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Dilli Ka Babu: Getting ahead

Published Sep 6, 2015, 11:51 am IST
Updated Mar 27, 2019, 10:32 pm IST
The possibilities are many at this stage of the game and so grows the speculation
B S Bassi Delhi Police Commissioner (Photo: PTI)
 B S Bassi Delhi Police Commissioner (Photo: PTI)

Getting ahead: Although no cakewalk, being Dilli’s police commissioner is easily one of the most hotly contested positions in the police service. Although the present incumbent B.S. Bassi has six more months to go as the capital’s top cop, the subterranean struggle to replace him is well under way, say sources. Mr Bassi reportedly has already started hinting at a post-retirement job, opening the door for those trying to supplant him.

Though early days yet, among the front-runners are two Indian Police Service officers, Alok Kumar Verma and Dharmendra Kumar, though punters are also mentioning Mr Kumar’s batchmate Deepak Mishra as a rather strong contender. Interestingly, the seniormost officer in Delhi Police, Vimla Mehra, is not in contention since she is retiring on the same day as Mr Bassi.

 

Of course, it is possible that the government may look beyond the Arunachal Pradesh-Goa-Mizoram and Union Territory-cadre and rope in someone from another state. It’s happened before, in 1999, when Uttar Pradesh-cadre cop Ajai Raj Sharma was brought in by the then National Democratic Alliance government to head Delhi Police. The possibilities are many at this stage of the game and so grows the speculation on what will transpire in the lead-up to the actual announcement.

Between the lines: Last week’s massive rejig of senior bureaucracy was the biggest so far by the Modi sarkar. It was aimed to fill vacancies of additional secretaries and joint secretaries arisen due to retirements and to replace officers seeking voluntary repatriation to their parent cadres. However, it was overshadowed by the exit of low-key and punctilious home secretary L.C. Goyal whose surprise replacement was Rajiv Mehrishi. Mr Goyal’s sudden exit is seen by some as being similar in speed only to his predecessor Anil Goswami whose tenure too was curtailed, but for vastly different reasons, of course.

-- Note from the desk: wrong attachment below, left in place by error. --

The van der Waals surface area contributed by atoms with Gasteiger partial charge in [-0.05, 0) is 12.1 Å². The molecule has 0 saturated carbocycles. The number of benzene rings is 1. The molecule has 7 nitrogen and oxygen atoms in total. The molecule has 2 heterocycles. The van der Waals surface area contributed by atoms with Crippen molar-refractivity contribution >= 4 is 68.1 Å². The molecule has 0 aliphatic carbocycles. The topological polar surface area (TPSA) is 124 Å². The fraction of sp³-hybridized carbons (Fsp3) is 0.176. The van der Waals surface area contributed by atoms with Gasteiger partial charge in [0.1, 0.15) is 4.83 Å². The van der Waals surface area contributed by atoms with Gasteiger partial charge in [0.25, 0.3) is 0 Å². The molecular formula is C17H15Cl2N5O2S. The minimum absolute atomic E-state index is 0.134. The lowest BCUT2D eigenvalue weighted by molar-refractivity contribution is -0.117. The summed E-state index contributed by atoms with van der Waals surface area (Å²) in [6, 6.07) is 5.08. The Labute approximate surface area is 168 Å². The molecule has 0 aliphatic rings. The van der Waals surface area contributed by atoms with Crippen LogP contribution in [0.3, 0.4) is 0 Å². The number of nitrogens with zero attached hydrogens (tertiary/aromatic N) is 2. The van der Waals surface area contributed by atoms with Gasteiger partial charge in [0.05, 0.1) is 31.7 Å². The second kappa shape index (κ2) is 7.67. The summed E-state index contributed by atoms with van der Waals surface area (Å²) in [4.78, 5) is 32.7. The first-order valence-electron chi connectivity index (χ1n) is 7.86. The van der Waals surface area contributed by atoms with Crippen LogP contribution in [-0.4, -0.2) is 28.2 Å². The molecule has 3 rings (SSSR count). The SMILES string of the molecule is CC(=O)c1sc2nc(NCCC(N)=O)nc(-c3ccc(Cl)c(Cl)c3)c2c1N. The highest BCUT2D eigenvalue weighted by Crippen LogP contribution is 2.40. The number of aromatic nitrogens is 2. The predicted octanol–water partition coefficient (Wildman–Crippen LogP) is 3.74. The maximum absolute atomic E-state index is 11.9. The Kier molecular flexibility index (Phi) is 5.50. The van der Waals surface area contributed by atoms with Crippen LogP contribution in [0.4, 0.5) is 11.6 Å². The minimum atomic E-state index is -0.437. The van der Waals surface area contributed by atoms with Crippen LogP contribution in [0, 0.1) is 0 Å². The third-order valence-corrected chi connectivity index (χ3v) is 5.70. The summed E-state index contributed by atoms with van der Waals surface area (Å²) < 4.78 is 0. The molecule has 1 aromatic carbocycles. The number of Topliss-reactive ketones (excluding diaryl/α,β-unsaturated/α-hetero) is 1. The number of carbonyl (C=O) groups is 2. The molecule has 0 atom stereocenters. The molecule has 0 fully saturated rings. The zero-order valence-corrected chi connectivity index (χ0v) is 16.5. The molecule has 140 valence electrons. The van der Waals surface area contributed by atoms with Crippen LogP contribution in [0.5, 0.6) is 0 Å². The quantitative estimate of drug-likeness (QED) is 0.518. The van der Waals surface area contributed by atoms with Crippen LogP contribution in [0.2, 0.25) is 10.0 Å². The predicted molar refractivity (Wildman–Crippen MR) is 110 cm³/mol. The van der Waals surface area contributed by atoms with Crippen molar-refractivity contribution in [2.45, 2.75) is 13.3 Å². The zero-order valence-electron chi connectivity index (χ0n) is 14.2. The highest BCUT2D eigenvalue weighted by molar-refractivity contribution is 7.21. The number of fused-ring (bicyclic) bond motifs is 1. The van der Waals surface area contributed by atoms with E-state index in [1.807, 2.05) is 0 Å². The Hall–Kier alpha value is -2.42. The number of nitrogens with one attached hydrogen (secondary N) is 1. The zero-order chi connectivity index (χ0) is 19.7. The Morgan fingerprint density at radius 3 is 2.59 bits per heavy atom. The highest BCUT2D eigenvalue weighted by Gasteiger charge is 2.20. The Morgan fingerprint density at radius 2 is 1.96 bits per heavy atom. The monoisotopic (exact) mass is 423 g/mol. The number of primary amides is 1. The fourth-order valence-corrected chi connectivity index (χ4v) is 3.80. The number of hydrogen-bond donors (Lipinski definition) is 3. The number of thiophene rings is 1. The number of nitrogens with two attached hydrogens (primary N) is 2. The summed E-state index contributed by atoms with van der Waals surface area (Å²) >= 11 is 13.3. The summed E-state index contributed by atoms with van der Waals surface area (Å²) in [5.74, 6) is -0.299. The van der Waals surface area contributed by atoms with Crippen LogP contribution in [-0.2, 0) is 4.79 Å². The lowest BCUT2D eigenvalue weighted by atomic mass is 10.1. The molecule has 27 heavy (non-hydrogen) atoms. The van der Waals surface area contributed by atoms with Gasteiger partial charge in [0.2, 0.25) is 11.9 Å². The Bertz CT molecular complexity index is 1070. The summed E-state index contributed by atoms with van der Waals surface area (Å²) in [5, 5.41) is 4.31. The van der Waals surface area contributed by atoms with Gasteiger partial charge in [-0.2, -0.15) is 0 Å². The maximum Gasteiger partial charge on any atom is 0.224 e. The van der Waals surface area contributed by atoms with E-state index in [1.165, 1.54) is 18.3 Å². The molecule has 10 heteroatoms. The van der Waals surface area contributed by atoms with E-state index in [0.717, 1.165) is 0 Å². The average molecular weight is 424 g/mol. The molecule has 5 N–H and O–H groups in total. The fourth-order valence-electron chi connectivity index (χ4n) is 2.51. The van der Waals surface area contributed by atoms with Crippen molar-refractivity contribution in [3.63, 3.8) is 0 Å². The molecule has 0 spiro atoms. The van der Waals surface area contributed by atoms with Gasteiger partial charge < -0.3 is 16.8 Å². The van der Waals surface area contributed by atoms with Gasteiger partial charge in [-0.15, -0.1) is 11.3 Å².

Although Mr Goyal is said to have opted for voluntary retirement, sources say he fell afoul of the powers that be, by changing portfolios of senior officials in the ministry without the knowledge of his political masters. That was his undoing. However, the appointment of Mr Mehrishi on the day Mr Goyal was to have retired signifies that the Modi sarkar has great expectations from him. Interestingly, among the 35 officers reshuffled is additional secretary Anant Kumar Singh, an Indian Administrative Service officer of the Uttar Pradesh-cadre, who has been shifted to the petroleum ministry. A close confidante of home minister Rajnath Singh, he was reportedly engaged in a continuous tussle with Mr Goyal. With Mr Goyal out and the trusted Mr Mehrishi in, hopefully the dust will settle down.

Hasty transfers: Election time is stressful not just for politicians involved in the fray but also the bureaucracy. It is poll season in Bihar and the state bureaucracy is in churn, with babus being transferred frequently and often without adequate notice or explanation. Though this sort of thing is expected at this time, there is, at least, one such transfer that has riled babus in the Nitish Kumar administration.

The recent transfer of the district magistrate of Patna, Pratima Satish Kumar Verma, after a mere 26 days in the post has upset many of her colleagues in the country. Apparently, hers is the shortest stint ever of a district magistrate in the state capital where such disruptions are not seen as unusual. Though upset and “demoralised”, babus expect this state of affairs to continue until the moral code of conduct comes into play, when the government will have to kowtow to the Election Commission until the results are announced. Of course, the “musical chairs” will resume after the new government takes over.

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